TOPICS : Labour export, remittance and foreign policy
At the heart of every state’s foreign policy lies the preservation and promotion of national interest. The other fundamental of foreign policy is determination of specific and concrete goals. Territorial security, peace, national integrity, national identity, national dignity and economic well-being are all appendages of national interest. There should be no space for compromise on these vital issues.
The government has been seeking employment opportunities for Nepalis in international labour market. It has spread its reach to some Arabian countries, Malaysia, and South Korea. Arrangements are also afoot to push for more Nepali labour in Japan. Again a few months ago, an addendum labour agreement was signed between Nepal and Qatar. The poverty-stricken Nepalis seem happy enough. The government also seems content in hiding its inability to explore new job opportunities within the country. All these attempts of government might help our nation accumulate some foreign currency in terms of remittance. But in the process, has it thought about how our dignity is being eroded in the process? We have been supplying labour to the international market as if the whole country were merely a labour-supplying agent. If this trend continues, in a not too distant future, Nepal’s image will be that of labor supplying agent of South Asia.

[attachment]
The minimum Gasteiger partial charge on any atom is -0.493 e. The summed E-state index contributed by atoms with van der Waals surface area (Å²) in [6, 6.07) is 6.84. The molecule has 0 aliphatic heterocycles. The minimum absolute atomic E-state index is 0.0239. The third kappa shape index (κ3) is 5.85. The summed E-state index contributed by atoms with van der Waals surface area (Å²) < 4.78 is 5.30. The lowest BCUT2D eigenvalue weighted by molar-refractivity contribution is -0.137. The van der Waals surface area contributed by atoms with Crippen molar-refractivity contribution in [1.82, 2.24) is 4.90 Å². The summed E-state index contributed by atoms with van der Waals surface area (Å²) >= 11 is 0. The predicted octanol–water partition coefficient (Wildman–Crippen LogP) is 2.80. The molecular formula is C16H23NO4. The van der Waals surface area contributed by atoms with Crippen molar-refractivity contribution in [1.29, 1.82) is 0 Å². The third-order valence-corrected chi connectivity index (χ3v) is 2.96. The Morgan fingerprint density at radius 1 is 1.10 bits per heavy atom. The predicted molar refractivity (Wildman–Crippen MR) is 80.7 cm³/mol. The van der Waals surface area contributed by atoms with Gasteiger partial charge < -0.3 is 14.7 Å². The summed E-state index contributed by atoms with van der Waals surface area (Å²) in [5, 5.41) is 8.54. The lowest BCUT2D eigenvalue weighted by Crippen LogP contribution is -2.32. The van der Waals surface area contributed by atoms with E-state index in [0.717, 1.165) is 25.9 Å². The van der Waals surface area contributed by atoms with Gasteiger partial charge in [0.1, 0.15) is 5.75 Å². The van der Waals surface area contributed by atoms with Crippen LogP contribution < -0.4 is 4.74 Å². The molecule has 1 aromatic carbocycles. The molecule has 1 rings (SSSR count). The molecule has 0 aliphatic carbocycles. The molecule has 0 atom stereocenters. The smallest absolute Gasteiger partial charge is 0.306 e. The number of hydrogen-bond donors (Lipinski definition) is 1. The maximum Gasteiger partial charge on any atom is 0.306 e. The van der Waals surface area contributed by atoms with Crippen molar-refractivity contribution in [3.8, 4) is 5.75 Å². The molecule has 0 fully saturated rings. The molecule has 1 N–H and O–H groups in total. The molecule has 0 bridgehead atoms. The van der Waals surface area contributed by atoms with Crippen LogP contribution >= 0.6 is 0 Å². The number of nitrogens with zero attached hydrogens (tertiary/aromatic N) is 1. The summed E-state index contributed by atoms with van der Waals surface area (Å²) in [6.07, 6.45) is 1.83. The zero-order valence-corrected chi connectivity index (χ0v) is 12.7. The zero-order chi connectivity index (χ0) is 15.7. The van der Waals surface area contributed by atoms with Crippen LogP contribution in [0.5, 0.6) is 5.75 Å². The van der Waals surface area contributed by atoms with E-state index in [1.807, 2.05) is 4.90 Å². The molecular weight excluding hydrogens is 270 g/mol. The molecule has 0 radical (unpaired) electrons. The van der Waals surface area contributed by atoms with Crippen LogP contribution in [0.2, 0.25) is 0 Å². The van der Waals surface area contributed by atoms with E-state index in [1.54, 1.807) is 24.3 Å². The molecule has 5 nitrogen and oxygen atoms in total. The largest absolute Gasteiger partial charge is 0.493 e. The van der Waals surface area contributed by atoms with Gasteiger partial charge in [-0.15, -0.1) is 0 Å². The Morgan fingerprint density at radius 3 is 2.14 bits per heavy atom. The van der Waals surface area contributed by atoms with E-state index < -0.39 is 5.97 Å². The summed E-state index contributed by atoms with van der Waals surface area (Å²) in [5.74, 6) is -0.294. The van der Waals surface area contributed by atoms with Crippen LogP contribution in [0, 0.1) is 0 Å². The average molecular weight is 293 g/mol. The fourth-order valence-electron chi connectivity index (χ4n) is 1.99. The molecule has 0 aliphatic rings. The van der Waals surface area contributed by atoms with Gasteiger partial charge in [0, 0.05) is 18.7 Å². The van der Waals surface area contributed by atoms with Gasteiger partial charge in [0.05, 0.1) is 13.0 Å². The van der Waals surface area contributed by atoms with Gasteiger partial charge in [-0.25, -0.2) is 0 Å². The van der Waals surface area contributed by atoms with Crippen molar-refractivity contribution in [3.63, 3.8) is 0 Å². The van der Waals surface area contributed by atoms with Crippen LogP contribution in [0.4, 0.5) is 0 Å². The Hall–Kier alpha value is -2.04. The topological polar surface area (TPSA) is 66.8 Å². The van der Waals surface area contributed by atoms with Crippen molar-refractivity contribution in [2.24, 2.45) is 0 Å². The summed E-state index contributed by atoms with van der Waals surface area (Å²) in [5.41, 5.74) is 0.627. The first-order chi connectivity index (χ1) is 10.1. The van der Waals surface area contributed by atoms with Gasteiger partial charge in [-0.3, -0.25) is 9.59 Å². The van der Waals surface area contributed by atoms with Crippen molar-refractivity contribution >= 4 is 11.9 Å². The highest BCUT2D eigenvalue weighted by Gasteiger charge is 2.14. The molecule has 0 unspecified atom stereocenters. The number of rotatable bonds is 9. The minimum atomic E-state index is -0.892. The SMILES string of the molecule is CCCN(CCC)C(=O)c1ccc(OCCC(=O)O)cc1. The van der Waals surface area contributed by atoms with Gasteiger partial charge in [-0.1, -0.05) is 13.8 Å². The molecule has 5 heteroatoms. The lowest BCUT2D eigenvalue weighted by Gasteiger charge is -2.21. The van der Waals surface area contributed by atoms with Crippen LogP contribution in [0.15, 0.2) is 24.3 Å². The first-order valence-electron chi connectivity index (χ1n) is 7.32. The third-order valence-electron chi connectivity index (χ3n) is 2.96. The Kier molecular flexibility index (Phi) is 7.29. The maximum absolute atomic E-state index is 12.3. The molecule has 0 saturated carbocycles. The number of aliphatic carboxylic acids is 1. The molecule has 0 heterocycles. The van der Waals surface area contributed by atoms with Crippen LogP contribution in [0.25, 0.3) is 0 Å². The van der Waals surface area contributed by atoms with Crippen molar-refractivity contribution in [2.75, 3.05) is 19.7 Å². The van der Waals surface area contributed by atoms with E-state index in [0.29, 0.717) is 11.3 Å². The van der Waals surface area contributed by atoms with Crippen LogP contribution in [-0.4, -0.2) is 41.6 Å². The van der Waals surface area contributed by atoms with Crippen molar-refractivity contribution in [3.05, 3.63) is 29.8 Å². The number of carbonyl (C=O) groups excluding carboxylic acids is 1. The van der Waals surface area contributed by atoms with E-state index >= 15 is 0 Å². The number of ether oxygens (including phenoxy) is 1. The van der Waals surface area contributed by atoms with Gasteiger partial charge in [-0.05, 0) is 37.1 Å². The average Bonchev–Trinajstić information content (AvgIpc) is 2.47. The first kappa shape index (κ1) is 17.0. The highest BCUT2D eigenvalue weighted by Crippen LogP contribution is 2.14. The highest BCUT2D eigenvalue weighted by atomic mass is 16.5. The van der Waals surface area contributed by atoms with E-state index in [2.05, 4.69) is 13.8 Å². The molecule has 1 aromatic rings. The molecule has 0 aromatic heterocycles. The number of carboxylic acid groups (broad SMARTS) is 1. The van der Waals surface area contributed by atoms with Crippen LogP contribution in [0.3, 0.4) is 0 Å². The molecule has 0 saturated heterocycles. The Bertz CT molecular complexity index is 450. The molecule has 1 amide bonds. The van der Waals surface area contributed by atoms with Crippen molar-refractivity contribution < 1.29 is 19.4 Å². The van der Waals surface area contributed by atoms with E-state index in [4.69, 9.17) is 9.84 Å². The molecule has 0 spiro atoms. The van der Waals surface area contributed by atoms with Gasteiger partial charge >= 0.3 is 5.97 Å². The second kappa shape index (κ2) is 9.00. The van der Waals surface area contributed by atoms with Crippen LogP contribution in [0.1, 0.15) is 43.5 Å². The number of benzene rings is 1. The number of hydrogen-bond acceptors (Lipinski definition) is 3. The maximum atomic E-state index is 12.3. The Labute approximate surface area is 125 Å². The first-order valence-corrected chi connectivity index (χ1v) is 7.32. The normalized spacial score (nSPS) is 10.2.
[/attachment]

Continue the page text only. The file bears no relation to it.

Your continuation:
It has long been observed in Nepal that an ambassador who can rope in foreign aid is deemed highly successful. But what is aid worth as compared to national dignity? A donor is always the master, the recipient, the beggar. A lender is always superior, the borrower, inferior. On top of that, the donor/lender has many provisions. It directs, controls, supervises and orders the recipient. Only the degree of dominance differs from country to country. Therefore, influencing aid is the meanest kind of diplomacy.
Labour supply contributes nothing substantial. It is negative diplomacy which degrades our dignity and credibility as a nation. But our diplomats are still evaluated highly on the basis of the money they can bring in instead of the universal fundamentals of foreign policy — promotion and protection of national dignity. Nepal will have to revise these fundamental aspects. It would be a matter of pride if we prepared experts or skilled manpower to send to friendly countries. But that is not the case.
Sending human resources to work as labourers in the international arena might empty the country of young blood, the protectors of national security. In their absence who will defend our territorial integrity? If the government and policy-makers are serious about protecting and promoting our dignity, they must train the diplomats to attract foreign capital to their homeland as joint ventures. This is neither borrowing nor receiving. This is partnership, none of the sides master or servant. This system will not only boost our national pride but also provide our human resources with employment at home.
Poudyal was press advisor to PM in former CPN-UML government